A separate estimate is tracked for each difficulty level. Each time an enemy is added, the estimates are updated for how much a player would lose fighting that enemy. When the values drop too low, then pickups are eligible to be generated, in appropriate places (quest ends, secret areas and nooks). When values are high enough, monsters are generated in appropriate places (any room).
The calculations are quite finely tuned to keep the game well balanced. Here are some neat tricks I found:
- When traps are generated, it assumes players will lost some health, except on the hardest difficulty.
- It assumes players will use big armour pickups more optimally on harder difficulties (pick up armor too early and you’ll hit the armor cap, wasting some of the pickup).
- Ammo is tracked separately for each weapon, and it knows what weapons are available at a given point in the level. The health and ammo cost of a monster depends on what weapons you have when you fight it.
- The higher the difficulty, the more likely it assumes the player is to find secret areas.
When generating monsters, it naturally only picks monsters that the player should enough health and ammo to defeat. It also have several random variations to keep gameplay interesting. Rooms typically have 2-9 monsters in, but sometimes have nothing, and sometimes have as many as possible. Monsters are randomly deaf, different classes of monsters may be filtered out and there is a level setting that controls how homogenous a room with multiple monsters is.
Themes and Level Settings
A great deal of work went into ensuring that the levels have a consistent feel to them. This mostly manifests in two ways.
Each room has a bunch of “theme” settings. This controls the textures used on the walls, ceilings and door, and what sort of items spawn in it. When a new room is created, it inherits the theme of the previous, with some random mutations. When forks occur, the theme is changed more than usual. A configuration file supplied with the program specifies which textures go well together, so it never generates rooms that are too discordant (for example mixing the gothic and sci-fi textures that are prevalent).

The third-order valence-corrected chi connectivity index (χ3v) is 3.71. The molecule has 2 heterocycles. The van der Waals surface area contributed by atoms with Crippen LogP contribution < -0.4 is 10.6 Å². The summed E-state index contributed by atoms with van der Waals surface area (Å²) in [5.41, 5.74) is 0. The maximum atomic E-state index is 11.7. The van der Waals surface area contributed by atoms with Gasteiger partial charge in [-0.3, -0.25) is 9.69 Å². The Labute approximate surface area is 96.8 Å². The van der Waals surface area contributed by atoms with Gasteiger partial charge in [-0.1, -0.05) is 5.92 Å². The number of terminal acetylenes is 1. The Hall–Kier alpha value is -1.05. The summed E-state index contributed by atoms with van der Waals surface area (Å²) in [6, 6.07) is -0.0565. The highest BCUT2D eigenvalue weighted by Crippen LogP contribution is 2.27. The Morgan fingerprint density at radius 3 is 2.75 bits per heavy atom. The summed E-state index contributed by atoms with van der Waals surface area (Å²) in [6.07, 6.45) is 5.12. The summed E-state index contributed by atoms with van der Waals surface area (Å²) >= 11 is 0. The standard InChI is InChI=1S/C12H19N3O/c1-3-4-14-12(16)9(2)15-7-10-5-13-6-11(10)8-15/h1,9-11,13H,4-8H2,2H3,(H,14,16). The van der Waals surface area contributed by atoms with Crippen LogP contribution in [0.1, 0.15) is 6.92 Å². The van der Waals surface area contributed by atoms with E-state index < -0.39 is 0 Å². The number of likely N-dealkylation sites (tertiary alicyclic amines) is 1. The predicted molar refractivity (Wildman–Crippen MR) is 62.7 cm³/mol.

Even more important are the level settings, which are generated once at the start. There’s a huge variety of these, and they enable or disable different parts of the generator. So, you might get a level with no stairs, only elevators, or with only certain enemies, or particularly dark. Most of the time, the settings are not a boolean, but a probability controlling the frequency of a particular feature throughout the level. Some rare settings make quite specific levels – sometimes all enemies will come in pairs, or flooded with lava.
Fixing these parameters at the start goes a long way to make a level consistent, and more memorable. It’s a great way of avoiding generating 10,000 bowls of oatmeal. But it had a secondary purpose, too. Remember, SLIGE ran offline, and then generated WAD levels that could be independently distributed. If the generator hit across a particularly good combination, that WAD would be passed around and proliferate, survival of the fittest. That would give the author a chance to see what sort of settings were successful, and tweak future iterations towards that. And tweak he did – by the time development ceased in 2000, SLIGE had reached version 485!
When I first saw the output of SLIGE, I was unimpressed. It generates endless series of repetitive, boxy rooms. But now I delve into the source code, I see that David Chess’s priorities are simply very different, and he’s done a stunning job given the limitations of Doom.
The focus is not on having the best floorplan, but having the best gameplay, which is achieved by careful tuning of the difficulty, and choosing randomness that gives a consistent experience over a level (or series of levels), and holds back surprises and special features to be used sparingly. The quest system doesn’t generate hugely ambitious levels, but it’s enough to provide some structure and pacing to the experience. While I don’t think SLIGE provides endless variety, it meters out what it does have very efficiently.
Honestly, a lot of modern roguelikes could stand to learn a few lessons from SLIGE. Nowadays, it’s common to pre-author a thousand rooms, so things look very polished, but not actually code many ways to alter them, or put them together coherently. That’ll be particularly evident in the next game I’ll look at, the Binding of Isaac.